Teacher Spotlight: Stephen Singer

Doug GoldringCommunity, Training

We’d love to introduce you to one of our incredible TBG teaching artists, Stephen Singer! Read our interview with him below…

What do you enjoy most about teaching?

SS: Teaching acting is something I never expected to do when I set out on an acting career. I’ve had agents in the past discourage me from doing it, saying things like, “teachers don’t act and actors don’t teach.” Well, I have learned over the years that that is ridiculous.

Having a career as an actor, I have found, is invaluable when it comes to teaching the craft. All of the experience I have accrued in my long career that I can share with my students is gold to those who are seeking a career in the profession. I’ve seen everything, been through the wars, the ups, the downs, the hurts, and the soaring joys that come with navigating a life through this, in many cases, unforgiving business.

I am at the point in my life where I have a chance to give back my accumulated knowledge and experience, and that is a worthwhile endeavor and much appreciated by the students. Also, witnessing the transformation students experience when introduced to the tools is extremely rewarding.  The “fun of freedom” is a good way to describe the students’ experience. I love being witness to that.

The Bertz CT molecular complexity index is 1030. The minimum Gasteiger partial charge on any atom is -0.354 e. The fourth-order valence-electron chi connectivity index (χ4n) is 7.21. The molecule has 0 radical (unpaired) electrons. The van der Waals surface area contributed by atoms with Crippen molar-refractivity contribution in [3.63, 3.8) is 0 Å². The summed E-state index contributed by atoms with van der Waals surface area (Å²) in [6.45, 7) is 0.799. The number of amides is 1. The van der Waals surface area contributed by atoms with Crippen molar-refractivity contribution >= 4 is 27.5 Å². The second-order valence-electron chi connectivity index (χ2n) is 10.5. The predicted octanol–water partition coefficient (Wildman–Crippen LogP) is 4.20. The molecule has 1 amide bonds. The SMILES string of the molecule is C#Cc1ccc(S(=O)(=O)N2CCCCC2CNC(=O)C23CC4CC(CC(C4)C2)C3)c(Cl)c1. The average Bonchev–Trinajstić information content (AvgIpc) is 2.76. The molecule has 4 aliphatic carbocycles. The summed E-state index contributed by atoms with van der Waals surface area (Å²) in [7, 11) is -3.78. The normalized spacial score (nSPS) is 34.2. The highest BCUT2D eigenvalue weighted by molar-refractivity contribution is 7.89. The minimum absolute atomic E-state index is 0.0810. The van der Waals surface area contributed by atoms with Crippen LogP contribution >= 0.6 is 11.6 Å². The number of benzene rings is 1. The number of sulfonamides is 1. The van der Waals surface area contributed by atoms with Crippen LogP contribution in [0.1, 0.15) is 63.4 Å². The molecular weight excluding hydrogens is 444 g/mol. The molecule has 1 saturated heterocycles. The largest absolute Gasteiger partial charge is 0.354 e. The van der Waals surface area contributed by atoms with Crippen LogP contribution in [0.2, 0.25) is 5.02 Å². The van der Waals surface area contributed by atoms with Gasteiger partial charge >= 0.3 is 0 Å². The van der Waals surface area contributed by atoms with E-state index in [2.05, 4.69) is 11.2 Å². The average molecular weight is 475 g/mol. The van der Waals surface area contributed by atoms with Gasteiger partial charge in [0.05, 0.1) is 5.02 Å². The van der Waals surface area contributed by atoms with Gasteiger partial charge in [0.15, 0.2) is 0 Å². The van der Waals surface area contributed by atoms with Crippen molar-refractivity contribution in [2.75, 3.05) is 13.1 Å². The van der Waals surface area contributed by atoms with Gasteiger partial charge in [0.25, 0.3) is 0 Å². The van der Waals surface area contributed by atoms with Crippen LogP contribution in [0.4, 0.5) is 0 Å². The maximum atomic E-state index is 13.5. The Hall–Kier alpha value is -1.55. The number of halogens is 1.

What is a TBG tool you love to use in your own acting journey?

SS: This is a tough one. There are a few I find most helpful: Impulse, real-life model, and really doing the activities.

I’m going to go with the activities. It’s something that I was never taught in my earlier training in other programs. I remember doing a play many years ago where I had to shine shoes. At one point during the rehearsal, the man doing the sound for the show told me he didn’t believe I was really shining the shoes – it stood out to him. He let me know it. At first, I was thinking, who is he to tell me? But he was right. The activity has to be done for real. Otherwise the viewers pick it up immediately, and it distracts them from the narrative.

I never forgot that. If one is really doing an activity, making it primary and throwing the lines away, it’s hard to detect that you are acting and tends to have the viewer be more engaged in your story.

What is a project that you’ve been a part of that you are proud of?

SS: I just completed shooting a film that I enjoyed working on primarily because of the director, Scarlett Johansson. It’s entitled Eleanor The Great. She gave me a lot of freedom to create, and I totally appreciated that.

Also, I had the idea of adding the editing process to one of the film courses at TBG. The scenes (with coverage) will be edited by an actual film editor for the students to be witness to the process. I think it will be offered in the fall. It was tried out in the 1-Year Professional Acting Program, and the results were, in my opinion, quite interesting.

To take a class with Stephen, try On-Camera Audition Technique starting 7/9 or Professional On-Camera Scene Study I: The Tools starting 7/11.

Check out TBG’s full schedule of classes!